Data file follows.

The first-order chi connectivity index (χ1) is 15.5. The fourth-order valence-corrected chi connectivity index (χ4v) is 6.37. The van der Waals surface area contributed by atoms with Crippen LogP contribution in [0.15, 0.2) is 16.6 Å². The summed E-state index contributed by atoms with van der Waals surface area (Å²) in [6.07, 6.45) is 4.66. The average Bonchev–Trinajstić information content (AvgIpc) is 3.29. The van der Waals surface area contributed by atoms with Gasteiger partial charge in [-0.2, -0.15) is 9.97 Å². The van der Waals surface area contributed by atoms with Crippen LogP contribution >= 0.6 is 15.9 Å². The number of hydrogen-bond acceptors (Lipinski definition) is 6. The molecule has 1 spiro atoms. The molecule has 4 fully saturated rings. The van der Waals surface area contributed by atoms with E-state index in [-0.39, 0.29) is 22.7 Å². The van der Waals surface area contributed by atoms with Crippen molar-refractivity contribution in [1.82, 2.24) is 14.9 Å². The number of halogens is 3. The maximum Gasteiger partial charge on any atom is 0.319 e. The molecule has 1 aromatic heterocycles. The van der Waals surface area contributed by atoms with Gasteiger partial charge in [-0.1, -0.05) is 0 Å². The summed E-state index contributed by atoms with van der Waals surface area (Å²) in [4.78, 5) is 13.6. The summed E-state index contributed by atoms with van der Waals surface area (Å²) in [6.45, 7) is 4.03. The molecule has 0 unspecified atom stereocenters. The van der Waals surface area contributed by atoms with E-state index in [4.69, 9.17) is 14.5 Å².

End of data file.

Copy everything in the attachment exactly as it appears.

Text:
The first-order chi connectivity index (χ1) is 15.5. The fourth-order valence-corrected chi connectivity index (χ4v) is 6.37. The van der Waals surface area contributed by atoms with Crippen LogP contribution in [0.15, 0.2) is 16.6 Å². The summed E-state index contributed by atoms with van der Waals surface area (Å²) in [6.07, 6.45) is 4.66. The average Bonchev–Trinajstić information content (AvgIpc) is 3.29. The van der Waals surface area contributed by atoms with Gasteiger partial charge in [-0.2, -0.15) is 9.97 Å². The van der Waals surface area contributed by atoms with Crippen LogP contribution >= 0.6 is 15.9 Å². The number of hydrogen-bond acceptors (Lipinski definition) is 6. The molecule has 1 spiro atoms. The molecule has 4 fully saturated rings. The van der Waals surface area contributed by atoms with E-state index in [-0.39, 0.29) is 22.7 Å². The van der Waals surface area contributed by atoms with Crippen molar-refractivity contribution in [1.82, 2.24) is 14.9 Å². The number of halogens is 3. The maximum Gasteiger partial charge on any atom is 0.319 e. The molecule has 1 aromatic heterocycles. The van der Waals surface area contributed by atoms with Gasteiger partial charge in [-0.1, -0.05) is 0 Å². The summed E-state index contributed by atoms with van der Waals surface area (Å²) in [4.78, 5) is 13.6. The summed E-state index contributed by atoms with van der Waals surface area (Å²) in [6.45, 7) is 4.03. The molecule has 0 unspecified atom stereocenters. The van der Waals surface area contributed by atoms with E-state index in [4.69, 9.17) is 14.5 Å².